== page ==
Additionally, though the bells on the jésueau were placed there to ward off evil, they would also have served to evoke the eucharistic rituals. When women would reach into the crib to lift up the Christ child, they would be forced to accidently ring the bells, much like the ringing of bells that took place during the Eucharist. The Eucharist was a ritual that could only be performed by a male priest as alter Christus, but it was often the source of important religious visions for women. By ringing the bells during their care of the Christ child, some scholars think that Beguines and nuns were evoking the power associated with the eucharistic rituals. Scholars often point out the fact that male saints, who are held in high religious standing, are frequently rule breakers. Female saints, on the other hand, are women who internalized the role of “good” women – silent and motherly – yet were able to transcend that role to become wise and insightful religious practitioners. Religious women derived their power from religious visions, and the ability to care for others. The jésueaux and associated rituals can be seen as manifestations of both of those forms of power.

  • Source: Metropolitan Museum of Art with the image identified as part of the Open Access for Scholarly Content program.
  • Rights: Public domain
  • Subject (See Also): Beguines Cradles Dolls Jesus Christ- Infancy Love- Religious Aspects Spirituality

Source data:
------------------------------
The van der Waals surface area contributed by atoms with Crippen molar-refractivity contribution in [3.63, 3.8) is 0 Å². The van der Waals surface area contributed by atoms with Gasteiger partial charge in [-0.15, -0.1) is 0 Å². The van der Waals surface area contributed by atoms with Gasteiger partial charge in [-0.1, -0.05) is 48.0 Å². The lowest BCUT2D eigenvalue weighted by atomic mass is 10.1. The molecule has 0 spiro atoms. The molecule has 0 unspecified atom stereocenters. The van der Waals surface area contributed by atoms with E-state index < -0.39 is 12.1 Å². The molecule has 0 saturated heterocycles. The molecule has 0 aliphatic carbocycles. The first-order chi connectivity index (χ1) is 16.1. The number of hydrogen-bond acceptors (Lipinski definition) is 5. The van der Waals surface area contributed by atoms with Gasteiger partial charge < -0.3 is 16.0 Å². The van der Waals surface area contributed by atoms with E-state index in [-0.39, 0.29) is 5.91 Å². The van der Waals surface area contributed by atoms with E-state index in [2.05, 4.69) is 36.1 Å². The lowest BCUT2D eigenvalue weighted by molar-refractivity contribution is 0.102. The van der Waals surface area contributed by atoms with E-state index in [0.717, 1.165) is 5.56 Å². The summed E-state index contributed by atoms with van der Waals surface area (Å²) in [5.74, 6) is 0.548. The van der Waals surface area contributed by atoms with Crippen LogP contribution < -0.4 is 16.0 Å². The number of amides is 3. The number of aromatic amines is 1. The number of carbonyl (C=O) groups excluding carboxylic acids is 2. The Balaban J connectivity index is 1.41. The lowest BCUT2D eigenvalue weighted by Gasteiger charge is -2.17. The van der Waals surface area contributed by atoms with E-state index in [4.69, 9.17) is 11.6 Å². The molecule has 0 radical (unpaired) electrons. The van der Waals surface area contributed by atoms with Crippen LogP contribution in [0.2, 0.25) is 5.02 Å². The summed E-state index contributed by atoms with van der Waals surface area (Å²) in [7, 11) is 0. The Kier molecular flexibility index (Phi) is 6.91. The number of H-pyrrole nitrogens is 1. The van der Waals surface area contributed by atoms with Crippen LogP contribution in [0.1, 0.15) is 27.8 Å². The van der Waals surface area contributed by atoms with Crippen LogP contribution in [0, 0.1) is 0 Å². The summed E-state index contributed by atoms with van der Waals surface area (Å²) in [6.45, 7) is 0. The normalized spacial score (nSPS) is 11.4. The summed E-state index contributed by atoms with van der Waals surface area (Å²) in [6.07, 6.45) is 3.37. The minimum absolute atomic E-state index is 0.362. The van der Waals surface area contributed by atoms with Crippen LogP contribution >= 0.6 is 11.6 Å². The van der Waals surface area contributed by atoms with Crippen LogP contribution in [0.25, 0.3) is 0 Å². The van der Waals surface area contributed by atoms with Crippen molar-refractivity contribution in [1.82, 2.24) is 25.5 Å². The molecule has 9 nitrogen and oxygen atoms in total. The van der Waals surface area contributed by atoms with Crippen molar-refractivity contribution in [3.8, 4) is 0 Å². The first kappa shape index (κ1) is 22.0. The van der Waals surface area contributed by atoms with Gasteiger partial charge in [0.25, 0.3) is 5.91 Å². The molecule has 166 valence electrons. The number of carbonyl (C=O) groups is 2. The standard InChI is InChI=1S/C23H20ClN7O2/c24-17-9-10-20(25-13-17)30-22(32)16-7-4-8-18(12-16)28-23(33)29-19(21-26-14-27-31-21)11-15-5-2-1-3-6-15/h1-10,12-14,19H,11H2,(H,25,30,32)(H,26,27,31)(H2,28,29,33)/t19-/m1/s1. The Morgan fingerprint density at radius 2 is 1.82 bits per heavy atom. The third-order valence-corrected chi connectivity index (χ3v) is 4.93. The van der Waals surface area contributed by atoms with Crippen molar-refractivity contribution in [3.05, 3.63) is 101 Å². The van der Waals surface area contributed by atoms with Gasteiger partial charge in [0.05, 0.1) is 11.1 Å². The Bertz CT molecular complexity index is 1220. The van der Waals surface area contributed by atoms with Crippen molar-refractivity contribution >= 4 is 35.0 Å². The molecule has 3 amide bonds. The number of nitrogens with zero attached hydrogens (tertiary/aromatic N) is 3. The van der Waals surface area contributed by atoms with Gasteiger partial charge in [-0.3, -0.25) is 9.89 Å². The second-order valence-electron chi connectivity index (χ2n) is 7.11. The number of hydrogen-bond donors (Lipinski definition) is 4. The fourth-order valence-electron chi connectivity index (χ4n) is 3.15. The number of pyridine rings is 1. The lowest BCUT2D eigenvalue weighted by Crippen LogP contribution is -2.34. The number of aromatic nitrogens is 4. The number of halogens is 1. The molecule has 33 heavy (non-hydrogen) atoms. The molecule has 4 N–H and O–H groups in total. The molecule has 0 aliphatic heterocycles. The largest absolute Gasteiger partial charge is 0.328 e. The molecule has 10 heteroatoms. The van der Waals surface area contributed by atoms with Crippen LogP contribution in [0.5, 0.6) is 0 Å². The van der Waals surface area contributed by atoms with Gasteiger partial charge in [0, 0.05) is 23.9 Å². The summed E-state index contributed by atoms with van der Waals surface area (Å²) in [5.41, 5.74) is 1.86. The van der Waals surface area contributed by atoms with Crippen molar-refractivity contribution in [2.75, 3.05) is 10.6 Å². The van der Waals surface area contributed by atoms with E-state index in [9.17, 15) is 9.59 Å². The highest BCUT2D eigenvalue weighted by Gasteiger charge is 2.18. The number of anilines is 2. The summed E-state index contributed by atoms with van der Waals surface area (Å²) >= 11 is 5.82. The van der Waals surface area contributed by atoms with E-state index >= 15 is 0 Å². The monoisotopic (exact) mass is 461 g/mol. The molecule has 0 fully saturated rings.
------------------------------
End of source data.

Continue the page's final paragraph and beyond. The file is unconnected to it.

• Geographic Area: Low Countries
  • Century: 15
  • Date:
  • Related Work: View of the Beguinage crib from above;
    Side view of the Beguinage crib;
    Crib of the Infant Jesus, Cologne, 1340-1350 (Museum Schnütgen).
  • Current Location: New York City, Metropolitan Museum of Art, 1974.121a–d
  • Original Location: Louvain, Belgium, Grand Béguinage
  • Artistic Type (Category): Digital images; Furniture; Devotional Objects;
  • Artistic Type (Material/Technique): Wood; Paint; Lead; Silver-gilt; Painted parchment; Silk embroidery with seed pearls; Gold thread; Translucent enamels
  • Donor:
  • Height/Width/Length(cm): 35.4 /28.9/18.4
  • Inscription:
  • Related Resources: Bynum, Caroline Walker. "Holy Beds: Gender and Encounter in Devotional Objects from Fifteenth-Century Europe." In Dissimilar Similitudes: Devotional Objects in Late Medieval Europe. Zone Books, 2020. Pages 58-96;
    Bynum, Caroline Walker.  Fragmentation and Redemption: Essays on Gender and the Human Body in Medieval Reilgion.  Zone Books, 1991;
    Gilchrist, Roberta.  “Unsexing the Body: The Interior Sexuality of Medieval Reigious Women.” In Archaeologies of Sexuality.  Eds. Robert A. Schmidt and Barbara L. Voss.  Routledge, 2000. Pages 89-101;
    LeZotte, Annette. “Cradling Power: Female Devotions and Early Netherlandish Jésueaux.” In Push Me, Pull You: Physical and Spatial Interaction in Late Medieval and Renaissance Art. Ed. Sarah Blick and Laura D. Gelfand.  Volume 2.  Brill, 2011. Pages 59-84;
    Petroff, Elizabeth.  “Medieval Women Visionaries: Seven Stages to Power.” Frontiers: A Journal of Women Studies (1978), 3, 1:  34-45;
    Rublack, Ulinka. "Female Spirituality and the Infant Jesus in Late Medieval Dominican Convents." Gender and History 6, 1 (1994): 37-57.